farming

Promised gift of Mr. and Mrs. Frank Batten / Wikimedia Commons

An upcoming documentary on the Discovery channel will explore a new grassroots conservation movement in America—a movement based on stewardship of the land, and centered on those who live and work on the land.

Rancher, Farmer, Fisherman tells the story of four stewards of the land in the U.S., including a Kansas farmer, a Montana rancher, and a fisherman in the Gulf of Mexico. The film is narrated by Tom Brokaw and based on a book of the same name.

Of all the expensive machinery Tom Giessel worked during the 2017 wheat harvest, his favorite sits in the office of his home.

It’s a microfilm machine, the kind found in a high school library. Giessel uses it for his work as the historian of the National Farmers Union, the nation’s second-largest farm group.

Farmers, Ranchers Concerned About Health Care Costs

Jul 18, 2017
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As the national debate on health care heats up, farmers and ranchers have a lot on the line.   

As Politico reports, farmers have been struggling with the economic challenges of sluggish crop prices and sharply lower farm income. And even though close to 90 percent of farmers have health insurance, their concerns over health care is more widespread than it may seem.

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‘I need more Mexicans.’

Several southwest Kansans are featured in a June 20 Bloomberg Businessweek article with that headline – a message the article reports Kansas farmers are sending to President Donald Trump.

According to Blooomberg, arrests of suspected undocumented workers have jumped 38 percent since Trump signed a pair of executive orders targeting immigration in January. This has some in the state worried about the impact on the rural economy.

LT. SETH FRIZZELL / HOLCOMB COMMUNITY FIRE DEPARTMENT

Areas of south central Kansas ravaged by March 6 wildfires could take decades to rebuild.

As The Wichita Eagle reports, the fire that started March 5 in Oklahoma and spread north at 50 mph burned 600,000 acres in Kansas, making it the largest wildfire in state history.  Area ranchers lost 5,000 cattle and more than 1,000 miles of fencing and most of the ranches suffered more than $1 million in damages, much of it uninsured.

Brandon Biesemeier climbs up a small ladder into a John Deere sprayer, takes a seat in the enclosed cab, closes the door, and blocks out most of the machine’s loud engine hum. It is a familiar perch to the fourth-generation farmer on Colorado’s eastern plains.

He turns onto a country road, heading south to spray an herbicide on his cornfields, an early growing season task his genetically engineered crops demand if he is to unlock their value. In the cab, a computer screen shows a little pixelated tractor moving across digital fields, logging his work.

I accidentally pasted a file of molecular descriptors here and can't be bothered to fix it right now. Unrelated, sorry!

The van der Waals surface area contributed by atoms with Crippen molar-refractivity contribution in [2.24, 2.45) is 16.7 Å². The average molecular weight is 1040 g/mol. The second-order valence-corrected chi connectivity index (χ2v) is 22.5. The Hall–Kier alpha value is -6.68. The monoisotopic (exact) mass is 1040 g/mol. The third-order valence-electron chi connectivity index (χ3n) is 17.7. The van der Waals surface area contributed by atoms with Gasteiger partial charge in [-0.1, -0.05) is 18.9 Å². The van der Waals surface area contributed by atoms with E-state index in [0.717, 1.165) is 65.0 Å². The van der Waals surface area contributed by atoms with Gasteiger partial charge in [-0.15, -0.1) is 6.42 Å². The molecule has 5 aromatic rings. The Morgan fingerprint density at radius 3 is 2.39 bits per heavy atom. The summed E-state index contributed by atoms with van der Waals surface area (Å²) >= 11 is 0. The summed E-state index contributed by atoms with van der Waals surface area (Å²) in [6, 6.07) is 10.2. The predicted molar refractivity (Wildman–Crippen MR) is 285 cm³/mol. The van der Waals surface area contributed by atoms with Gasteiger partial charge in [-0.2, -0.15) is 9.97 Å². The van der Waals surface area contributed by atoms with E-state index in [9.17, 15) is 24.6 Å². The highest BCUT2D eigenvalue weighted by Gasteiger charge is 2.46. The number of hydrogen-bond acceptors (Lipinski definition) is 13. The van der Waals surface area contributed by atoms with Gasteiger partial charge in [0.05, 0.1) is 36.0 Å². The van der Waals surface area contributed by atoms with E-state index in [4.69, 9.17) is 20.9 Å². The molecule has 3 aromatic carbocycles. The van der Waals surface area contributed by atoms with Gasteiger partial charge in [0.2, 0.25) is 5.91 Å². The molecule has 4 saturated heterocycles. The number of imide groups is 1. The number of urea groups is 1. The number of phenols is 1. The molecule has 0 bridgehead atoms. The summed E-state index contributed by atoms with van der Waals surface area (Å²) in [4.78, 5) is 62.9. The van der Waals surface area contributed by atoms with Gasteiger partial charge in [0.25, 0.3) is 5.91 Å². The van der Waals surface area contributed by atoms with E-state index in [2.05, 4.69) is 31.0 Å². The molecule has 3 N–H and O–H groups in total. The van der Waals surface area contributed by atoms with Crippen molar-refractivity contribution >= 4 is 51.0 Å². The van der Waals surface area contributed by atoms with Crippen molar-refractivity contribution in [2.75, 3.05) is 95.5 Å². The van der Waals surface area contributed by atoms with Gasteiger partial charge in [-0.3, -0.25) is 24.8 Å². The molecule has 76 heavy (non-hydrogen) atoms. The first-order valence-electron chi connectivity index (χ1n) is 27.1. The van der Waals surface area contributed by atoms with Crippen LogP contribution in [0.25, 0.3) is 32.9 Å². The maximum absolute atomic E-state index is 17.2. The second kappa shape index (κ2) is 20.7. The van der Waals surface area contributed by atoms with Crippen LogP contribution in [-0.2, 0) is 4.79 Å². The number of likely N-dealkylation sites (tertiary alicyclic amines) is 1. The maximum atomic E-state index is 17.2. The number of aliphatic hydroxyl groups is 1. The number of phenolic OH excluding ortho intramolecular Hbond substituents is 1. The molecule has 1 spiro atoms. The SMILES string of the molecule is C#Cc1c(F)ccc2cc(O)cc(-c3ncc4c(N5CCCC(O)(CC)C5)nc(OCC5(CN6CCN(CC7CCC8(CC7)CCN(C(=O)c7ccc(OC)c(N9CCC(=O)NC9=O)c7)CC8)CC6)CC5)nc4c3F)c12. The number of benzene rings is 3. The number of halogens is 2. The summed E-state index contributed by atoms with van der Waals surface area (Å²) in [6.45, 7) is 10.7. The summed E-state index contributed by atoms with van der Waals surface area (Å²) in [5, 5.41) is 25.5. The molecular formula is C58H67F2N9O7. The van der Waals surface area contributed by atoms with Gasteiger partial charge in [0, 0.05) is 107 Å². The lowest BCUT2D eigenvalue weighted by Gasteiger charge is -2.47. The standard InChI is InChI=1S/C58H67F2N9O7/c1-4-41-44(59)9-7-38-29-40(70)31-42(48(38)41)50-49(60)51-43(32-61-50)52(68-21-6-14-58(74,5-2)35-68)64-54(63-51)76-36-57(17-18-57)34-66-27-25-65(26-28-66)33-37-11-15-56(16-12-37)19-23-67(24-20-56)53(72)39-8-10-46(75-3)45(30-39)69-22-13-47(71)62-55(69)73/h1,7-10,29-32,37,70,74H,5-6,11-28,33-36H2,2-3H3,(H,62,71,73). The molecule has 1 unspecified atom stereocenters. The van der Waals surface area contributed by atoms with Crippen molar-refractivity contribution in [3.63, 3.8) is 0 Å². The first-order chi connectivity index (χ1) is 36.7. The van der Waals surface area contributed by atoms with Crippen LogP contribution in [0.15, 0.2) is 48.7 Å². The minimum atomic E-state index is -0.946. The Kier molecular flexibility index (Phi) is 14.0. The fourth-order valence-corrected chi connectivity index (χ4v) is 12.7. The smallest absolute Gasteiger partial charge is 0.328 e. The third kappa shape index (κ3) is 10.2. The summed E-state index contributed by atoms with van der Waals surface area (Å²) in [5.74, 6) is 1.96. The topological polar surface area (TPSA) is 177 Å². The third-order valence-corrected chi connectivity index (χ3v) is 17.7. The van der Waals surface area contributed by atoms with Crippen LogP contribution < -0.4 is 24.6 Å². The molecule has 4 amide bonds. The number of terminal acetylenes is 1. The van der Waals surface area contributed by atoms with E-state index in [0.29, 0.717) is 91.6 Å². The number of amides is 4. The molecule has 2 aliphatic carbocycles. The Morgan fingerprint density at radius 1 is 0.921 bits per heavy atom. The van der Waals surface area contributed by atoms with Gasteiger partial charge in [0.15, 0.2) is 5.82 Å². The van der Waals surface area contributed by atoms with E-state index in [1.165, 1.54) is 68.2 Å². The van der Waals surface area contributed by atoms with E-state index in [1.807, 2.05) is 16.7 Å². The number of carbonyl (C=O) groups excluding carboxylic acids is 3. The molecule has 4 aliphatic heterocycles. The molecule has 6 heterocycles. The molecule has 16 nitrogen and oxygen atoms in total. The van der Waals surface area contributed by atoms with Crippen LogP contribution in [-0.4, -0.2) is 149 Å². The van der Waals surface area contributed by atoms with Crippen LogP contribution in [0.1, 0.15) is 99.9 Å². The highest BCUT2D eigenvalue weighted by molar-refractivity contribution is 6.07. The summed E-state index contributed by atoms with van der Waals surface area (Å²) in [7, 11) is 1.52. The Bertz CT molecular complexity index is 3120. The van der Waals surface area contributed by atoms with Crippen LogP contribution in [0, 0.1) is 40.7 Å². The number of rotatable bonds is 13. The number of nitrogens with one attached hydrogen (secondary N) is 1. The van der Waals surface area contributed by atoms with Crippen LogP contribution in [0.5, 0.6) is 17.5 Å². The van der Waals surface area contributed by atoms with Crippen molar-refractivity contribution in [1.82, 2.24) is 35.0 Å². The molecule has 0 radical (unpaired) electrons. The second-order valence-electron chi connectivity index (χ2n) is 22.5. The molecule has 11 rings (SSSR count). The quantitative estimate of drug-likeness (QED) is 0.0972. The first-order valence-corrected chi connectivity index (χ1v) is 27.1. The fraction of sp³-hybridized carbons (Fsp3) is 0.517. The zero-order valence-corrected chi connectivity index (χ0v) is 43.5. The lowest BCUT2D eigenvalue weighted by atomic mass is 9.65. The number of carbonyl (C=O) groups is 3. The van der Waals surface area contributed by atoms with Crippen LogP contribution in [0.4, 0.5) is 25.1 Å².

Tim Mueller has raised corn and soybeans on 530 acres near the city of Columbus, Nebraska, for decades, but today he is planning to take a big gamble.

Kansas net farm income rebounds somewhat, but ag economy continues to slump

May 30, 2017
CREATIVE COMMONS CC0

Kansas average net farm income rebounded somewhat last year to $43,161 from a dismal stretch the previous year when income fell to $6,744 – the lowest in 30 years. 

Other areas of the state were more affected by the slumping farm economy. In northwest Kansas, farmers averaged $389 and south-central farms averaged a loss of $5,352.

Meanwhile, southeast Kansas farms fared better than in other areas, with average net farm income of $109,344.

Northeast Kansas income averaged $48,197, southwest at $39,615 and north-central at $34,205.

A leading research center focused on local farmers and environmental conservation is hanging on by a thread, even as the movement to diversify agriculture, which it helped launch, continues to thrive.

Palmer amaranth and other weeds may develop resistance to common herbicides if they aren't successfully killed.Credit Amy Mayer / Harvest Public MediaEdit | Remove

Belt-tightening has been the trend for row-crop farmers in the Midwest for the past several years as corn and soybean prices remain low. Reducing application of expensive herbicides may be tempting to save money, but that’s a strategy that could result in severe economic consequences down the road.

Midwesterners are used to extreme weather. We take pride in enduring everything from torrential downpours to the most desiccating drought.

Climate change is expected to increase the frequency of these fluctuations between drought and flood, though, according to new research published by scientists at the University of Kansas, and this "weather whiplash" will deteriorate the quality of drinking water.

Farmers and ranchers, with their livelihoods intimately tied to weather and the environment, may not be able to depend on research conducted by the government to help them adapt to climate change if the Trump Administration follows through on campaign promises to shift federal resources away from studying the climate.

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Northern Colorado agriculture producers are struggling to find U.S. workers.

As the Greeley Tribune reports, there aren’t enough U.S. workers who will do the labor-intensive work required by the agriculture industry, as many have moved to other labor-intensive industries like oil or construction.

Amy Mayer / Harvest Public Media

Bob, Robbie and Leah Maass ready equipment for planting season on their farm near Ellsworth, Iowa.Credit AMY MAYER / HARVEST PUBLIC MEDIAEdit | Remove

Three months after his nomination, Sonny Perdue faces a confirmation vote in the U.S. Senate Monday for the post of secretary of agriculture.

A new tractor often costs hundreds of thousands of dollars, but not included in that price: the right to repair it. That has put farmers on the front lines of a battle pitting consumers against the makers of all kinds of consumer goods, from tractors to refrigerators to smart phones.  

Modern tractors, essentially, have two keys to make the engine work. One key starts the engine. Today’s tractors are high-tech machines that can steer themselves by satellite, so there is another key – a software key – to get into the programs that make a tractor run properly.

Grant Gerlock / Harvest Public Media

Imagine you’re a farmer and it’s time to decide what to plant. You need information on supply, demand, prices, outlook -- information from the U.S. Department of Agriculture, university extension services, even economists at the Federal Reserve.